TWAS North South Collaboration for Sustainability
TWAS is a global science academy based in Trieste, Italy, working to advance science and engineering for sustainable prosperity in the developing world.
TWAS was founded in 1983 by a distinguished group of scientists from the developing world, under the leadership of Abdus Salam, the Pakistani physicist and Nobel laureate. They shared a belief that developing nations, by building strength in science and engineering, could build the knowledge and skill to address such challenges as hunger, disease and poverty. From the start, the Academy had essential support from Italian scientists and political leaders.
The Third World Academy of Sciences, as it was first known, was inaugurated officially in 1985 during a ceremony attended by UN Secretary-General Javier Pérez de Cuéllar. Initially, TWAS had 42 elected fellows – nine of them Nobel laureates. Today, TWAS has 1,176 elected Fellows in more than 90 countries; 16 of them are Nobel laureates. About 85% come from developing nations, and the rest are scientists and engineers from the developed world whose work has had a significant impact in the South. TWAS Fellows are some of the world’s most accomplished scientists and engineers, and they are the foundation for all of the Academy’s work.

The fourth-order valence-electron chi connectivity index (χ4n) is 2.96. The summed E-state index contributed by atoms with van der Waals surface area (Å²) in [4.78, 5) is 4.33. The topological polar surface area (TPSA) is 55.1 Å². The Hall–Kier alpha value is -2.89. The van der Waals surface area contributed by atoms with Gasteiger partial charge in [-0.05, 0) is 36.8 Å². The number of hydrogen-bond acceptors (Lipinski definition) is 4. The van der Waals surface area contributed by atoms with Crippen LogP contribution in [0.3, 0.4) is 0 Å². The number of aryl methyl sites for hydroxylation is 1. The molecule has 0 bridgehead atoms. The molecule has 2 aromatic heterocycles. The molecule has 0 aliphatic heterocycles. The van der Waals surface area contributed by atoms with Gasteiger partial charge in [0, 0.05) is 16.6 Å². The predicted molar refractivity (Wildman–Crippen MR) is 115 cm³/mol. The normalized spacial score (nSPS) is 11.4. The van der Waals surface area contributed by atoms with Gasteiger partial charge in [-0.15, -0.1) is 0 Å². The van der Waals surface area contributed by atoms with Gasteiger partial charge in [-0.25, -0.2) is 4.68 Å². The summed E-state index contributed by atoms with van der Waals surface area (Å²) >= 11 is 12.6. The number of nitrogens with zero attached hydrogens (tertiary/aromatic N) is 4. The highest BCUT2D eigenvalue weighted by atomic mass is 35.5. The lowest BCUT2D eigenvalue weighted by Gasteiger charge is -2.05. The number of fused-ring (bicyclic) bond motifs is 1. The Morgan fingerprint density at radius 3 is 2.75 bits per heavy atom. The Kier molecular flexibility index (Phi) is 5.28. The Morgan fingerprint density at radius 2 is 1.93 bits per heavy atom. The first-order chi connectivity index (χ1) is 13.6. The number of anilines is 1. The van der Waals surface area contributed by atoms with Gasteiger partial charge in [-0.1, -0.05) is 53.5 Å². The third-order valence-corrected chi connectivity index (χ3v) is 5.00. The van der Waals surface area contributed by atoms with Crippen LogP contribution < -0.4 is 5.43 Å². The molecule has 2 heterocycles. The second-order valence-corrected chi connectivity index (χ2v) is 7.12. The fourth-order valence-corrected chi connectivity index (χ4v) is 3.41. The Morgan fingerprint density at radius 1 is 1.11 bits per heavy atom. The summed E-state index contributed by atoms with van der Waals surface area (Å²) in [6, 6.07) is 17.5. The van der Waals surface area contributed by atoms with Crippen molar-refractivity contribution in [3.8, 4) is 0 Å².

Given the Elsevier Foundation’s longstanding collaboration with TWAS and its associated organization, the Organization for Women in Science for the Developing World (OWSD), the knowledge of the North-South divide presented a call to action on how best to support deeper involvement in sustainability science by developing countries.
Learn more about the program
- On the TWAS website: TWAS, the voice for science in the South
- On Elsevier Connect:
- “Bridging the North-South divide in sustainability”, Ylann Schemm, 04 January 2016
- “Sustainability experts receive travel grants to provide training in developing countries“, Domiziana Francescon, 15 December 2016